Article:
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    This British writer was -- brace yourself -- 17 when she made her debut. Those looking for a breezy read will appreciate the tale of Elle Evans, a popular and pretty teen who has her first kiss with a bad boy at her school's Spring Carnival. The twist: The bad boy is her BFF's big bro. Yup. Beach chair reading at its finest.

  • 'The Bell Jar' by Sylvia Plath


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    More than 53 years after it first appeared in print, Sylvia Plath's seminal work still has the power to pull readers into the whirlwind of Esther Greenwood's downward spiral. Greenwood -- who tries to escape the influence of oppressive men while tumbling headlong into mental illness over the course of the work -- is a stand-in for Plath, who committed suicide just days after it was released at the age of 30. Its subject manner was so haunting and close to her heart that she actually used a pseudonym, "Victoria Lucas," to publish it.

  • 'Cinder' by Marissa Meyer


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    The 28-year-old's first book reimagines the Cinderella story, relocating the would-be princess to futuristic Beijing and remaking her into a cyborg. It's the first in a series of five books, each of which tackles a different classic story, from Red Riding Hood to Snow White. Meyer was 28 when she sold the first book; she got her start writing Sailor Moon fan fiction.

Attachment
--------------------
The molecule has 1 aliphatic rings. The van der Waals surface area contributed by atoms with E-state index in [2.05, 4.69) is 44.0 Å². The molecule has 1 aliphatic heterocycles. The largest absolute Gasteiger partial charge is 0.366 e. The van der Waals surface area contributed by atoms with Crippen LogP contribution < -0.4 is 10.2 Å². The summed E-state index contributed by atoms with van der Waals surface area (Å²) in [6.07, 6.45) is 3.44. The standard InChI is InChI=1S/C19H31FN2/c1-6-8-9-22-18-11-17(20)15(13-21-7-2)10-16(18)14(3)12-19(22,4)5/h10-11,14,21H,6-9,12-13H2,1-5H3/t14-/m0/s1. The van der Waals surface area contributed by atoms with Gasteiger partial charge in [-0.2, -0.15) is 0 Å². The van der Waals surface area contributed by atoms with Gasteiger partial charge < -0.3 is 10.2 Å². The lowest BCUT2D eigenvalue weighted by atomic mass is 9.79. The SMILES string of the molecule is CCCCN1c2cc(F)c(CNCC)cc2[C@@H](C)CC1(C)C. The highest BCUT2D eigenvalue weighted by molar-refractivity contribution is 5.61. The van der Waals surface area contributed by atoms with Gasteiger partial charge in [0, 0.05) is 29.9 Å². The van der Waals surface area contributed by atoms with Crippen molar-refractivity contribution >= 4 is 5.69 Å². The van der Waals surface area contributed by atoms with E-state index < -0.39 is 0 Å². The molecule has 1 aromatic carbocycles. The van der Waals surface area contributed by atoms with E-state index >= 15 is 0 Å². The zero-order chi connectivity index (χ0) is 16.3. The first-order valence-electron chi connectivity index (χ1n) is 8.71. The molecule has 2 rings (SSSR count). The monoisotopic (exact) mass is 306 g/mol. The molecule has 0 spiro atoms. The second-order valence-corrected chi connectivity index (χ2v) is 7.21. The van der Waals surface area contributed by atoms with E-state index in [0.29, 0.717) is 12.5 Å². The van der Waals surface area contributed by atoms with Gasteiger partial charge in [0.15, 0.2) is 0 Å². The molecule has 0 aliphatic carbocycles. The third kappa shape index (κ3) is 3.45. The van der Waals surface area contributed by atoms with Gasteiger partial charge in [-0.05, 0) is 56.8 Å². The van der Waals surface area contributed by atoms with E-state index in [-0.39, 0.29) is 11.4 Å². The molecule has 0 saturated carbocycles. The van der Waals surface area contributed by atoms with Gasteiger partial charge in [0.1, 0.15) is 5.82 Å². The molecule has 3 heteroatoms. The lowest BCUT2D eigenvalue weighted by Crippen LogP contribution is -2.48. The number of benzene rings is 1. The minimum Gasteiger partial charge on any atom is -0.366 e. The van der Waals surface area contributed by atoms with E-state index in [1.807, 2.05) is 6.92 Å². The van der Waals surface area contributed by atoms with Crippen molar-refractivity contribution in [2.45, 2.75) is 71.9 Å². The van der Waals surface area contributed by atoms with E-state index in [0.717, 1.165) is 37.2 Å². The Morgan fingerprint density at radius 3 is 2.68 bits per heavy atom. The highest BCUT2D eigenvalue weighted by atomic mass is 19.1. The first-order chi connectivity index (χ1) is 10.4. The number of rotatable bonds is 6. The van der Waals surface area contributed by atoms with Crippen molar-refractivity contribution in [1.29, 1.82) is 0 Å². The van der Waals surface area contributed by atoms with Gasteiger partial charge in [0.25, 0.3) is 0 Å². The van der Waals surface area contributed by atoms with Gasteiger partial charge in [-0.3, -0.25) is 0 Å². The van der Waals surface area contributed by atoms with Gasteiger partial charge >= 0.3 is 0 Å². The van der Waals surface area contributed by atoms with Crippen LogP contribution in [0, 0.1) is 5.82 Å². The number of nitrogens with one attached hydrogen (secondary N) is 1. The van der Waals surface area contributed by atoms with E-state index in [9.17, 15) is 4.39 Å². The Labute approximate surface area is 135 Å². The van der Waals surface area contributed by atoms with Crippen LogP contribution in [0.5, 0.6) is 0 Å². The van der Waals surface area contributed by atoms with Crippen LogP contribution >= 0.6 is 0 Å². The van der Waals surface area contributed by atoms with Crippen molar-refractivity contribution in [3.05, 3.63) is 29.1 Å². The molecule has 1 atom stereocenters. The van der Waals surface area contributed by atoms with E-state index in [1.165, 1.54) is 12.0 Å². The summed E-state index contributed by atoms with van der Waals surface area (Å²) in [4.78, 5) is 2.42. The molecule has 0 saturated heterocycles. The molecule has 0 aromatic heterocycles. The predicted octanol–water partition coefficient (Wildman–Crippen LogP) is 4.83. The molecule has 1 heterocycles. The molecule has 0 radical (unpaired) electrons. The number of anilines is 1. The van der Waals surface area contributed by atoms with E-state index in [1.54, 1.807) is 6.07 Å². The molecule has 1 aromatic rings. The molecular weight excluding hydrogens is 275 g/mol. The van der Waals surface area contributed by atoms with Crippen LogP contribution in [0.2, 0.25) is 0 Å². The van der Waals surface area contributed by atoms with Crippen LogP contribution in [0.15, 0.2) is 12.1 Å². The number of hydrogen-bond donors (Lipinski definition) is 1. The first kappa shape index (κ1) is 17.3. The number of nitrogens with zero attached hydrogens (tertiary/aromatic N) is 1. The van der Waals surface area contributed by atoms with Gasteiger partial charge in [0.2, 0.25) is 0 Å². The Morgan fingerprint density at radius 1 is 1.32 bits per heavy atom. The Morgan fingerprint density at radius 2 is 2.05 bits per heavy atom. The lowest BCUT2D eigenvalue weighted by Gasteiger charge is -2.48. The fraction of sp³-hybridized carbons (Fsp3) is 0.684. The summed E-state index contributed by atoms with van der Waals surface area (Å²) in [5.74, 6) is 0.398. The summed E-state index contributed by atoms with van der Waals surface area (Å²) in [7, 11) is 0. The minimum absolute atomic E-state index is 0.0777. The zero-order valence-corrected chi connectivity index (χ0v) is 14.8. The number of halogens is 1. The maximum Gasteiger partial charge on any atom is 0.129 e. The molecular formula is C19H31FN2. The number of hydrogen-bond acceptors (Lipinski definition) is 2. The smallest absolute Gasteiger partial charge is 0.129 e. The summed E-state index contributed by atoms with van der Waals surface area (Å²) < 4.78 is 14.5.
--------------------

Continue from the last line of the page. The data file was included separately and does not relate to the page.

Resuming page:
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  • 'Before Life Happened' by Isabel Curtis


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    Following a life-changing loss, 16-year-old Hayden is forced to grow up much too fast. With no true anchor, her grief pushes her into perilous situations and -- eventually -- depression. Readers will appreciate the strength she exhibits as she crawls her way back. Her story is continued in a second book, set to be released in 2016. Isabel Curtis self-published the title in 2015.

  • 'The Heart Is a Lonely Hunter' by Carson McCullers


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    At 23 years old, McCullers was hailed as a literary genius for her first book. Released in 1940, it follows deaf-mute John Singer as he forges relationships with other marginalized people -- including a black man in a time when segregation was the order of the day -- in a small Southern town reminiscent of the one McCullers grew up in. Need more convincing? It was featured as an Oprah book club pick.